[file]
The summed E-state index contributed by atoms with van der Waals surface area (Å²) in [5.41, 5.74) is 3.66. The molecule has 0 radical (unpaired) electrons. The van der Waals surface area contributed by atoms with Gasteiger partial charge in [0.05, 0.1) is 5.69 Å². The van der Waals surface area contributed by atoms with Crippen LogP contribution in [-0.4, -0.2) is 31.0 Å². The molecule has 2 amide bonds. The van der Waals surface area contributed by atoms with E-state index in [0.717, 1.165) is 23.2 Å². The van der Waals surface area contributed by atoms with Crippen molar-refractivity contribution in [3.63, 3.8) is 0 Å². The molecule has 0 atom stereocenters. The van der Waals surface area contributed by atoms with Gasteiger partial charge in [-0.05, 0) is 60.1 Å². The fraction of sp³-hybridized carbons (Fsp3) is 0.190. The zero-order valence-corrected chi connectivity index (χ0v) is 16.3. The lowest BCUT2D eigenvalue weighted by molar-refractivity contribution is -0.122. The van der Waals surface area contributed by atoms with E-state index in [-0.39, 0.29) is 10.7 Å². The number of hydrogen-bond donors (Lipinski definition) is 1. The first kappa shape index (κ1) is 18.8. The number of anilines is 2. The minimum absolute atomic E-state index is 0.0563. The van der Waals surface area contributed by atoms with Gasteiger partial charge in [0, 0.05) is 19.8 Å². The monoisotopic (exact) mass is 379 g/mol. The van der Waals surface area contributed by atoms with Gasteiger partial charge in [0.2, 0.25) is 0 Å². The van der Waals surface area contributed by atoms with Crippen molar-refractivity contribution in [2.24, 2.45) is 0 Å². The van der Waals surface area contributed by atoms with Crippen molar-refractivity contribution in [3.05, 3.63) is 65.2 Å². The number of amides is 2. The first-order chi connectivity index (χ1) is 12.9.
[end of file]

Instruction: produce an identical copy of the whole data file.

The summed E-state index contributed by atoms with van der Waals surface area (Å²) in [5.41, 5.74) is 3.66. The molecule has 0 radical (unpaired) electrons. The van der Waals surface area contributed by atoms with Gasteiger partial charge in [0.05, 0.1) is 5.69 Å². The van der Waals surface area contributed by atoms with Crippen LogP contribution in [-0.4, -0.2) is 31.0 Å². The molecule has 2 amide bonds. The van der Waals surface area contributed by atoms with E-state index in [0.717, 1.165) is 23.2 Å². The van der Waals surface area contributed by atoms with Crippen molar-refractivity contribution in [3.63, 3.8) is 0 Å². The molecule has 0 atom stereocenters. The van der Waals surface area contributed by atoms with Gasteiger partial charge in [-0.05, 0) is 60.1 Å². The fraction of sp³-hybridized carbons (Fsp3) is 0.190. The zero-order valence-corrected chi connectivity index (χ0v) is 16.3. The lowest BCUT2D eigenvalue weighted by molar-refractivity contribution is -0.122. The van der Waals surface area contributed by atoms with E-state index in [-0.39, 0.29) is 10.7 Å². The number of hydrogen-bond donors (Lipinski definition) is 1. The first kappa shape index (κ1) is 18.8. The number of anilines is 2. The minimum absolute atomic E-state index is 0.0563. The van der Waals surface area contributed by atoms with Gasteiger partial charge in [0, 0.05) is 19.8 Å². The monoisotopic (exact) mass is 379 g/mol. The van der Waals surface area contributed by atoms with Gasteiger partial charge in [0.2, 0.25) is 0 Å². The van der Waals surface area contributed by atoms with Crippen molar-refractivity contribution in [2.24, 2.45) is 0 Å². The van der Waals surface area contributed by atoms with Crippen molar-refractivity contribution in [3.05, 3.63) is 65.2 Å². The number of amides is 2. The first-order chi connectivity index (χ1) is 12.9.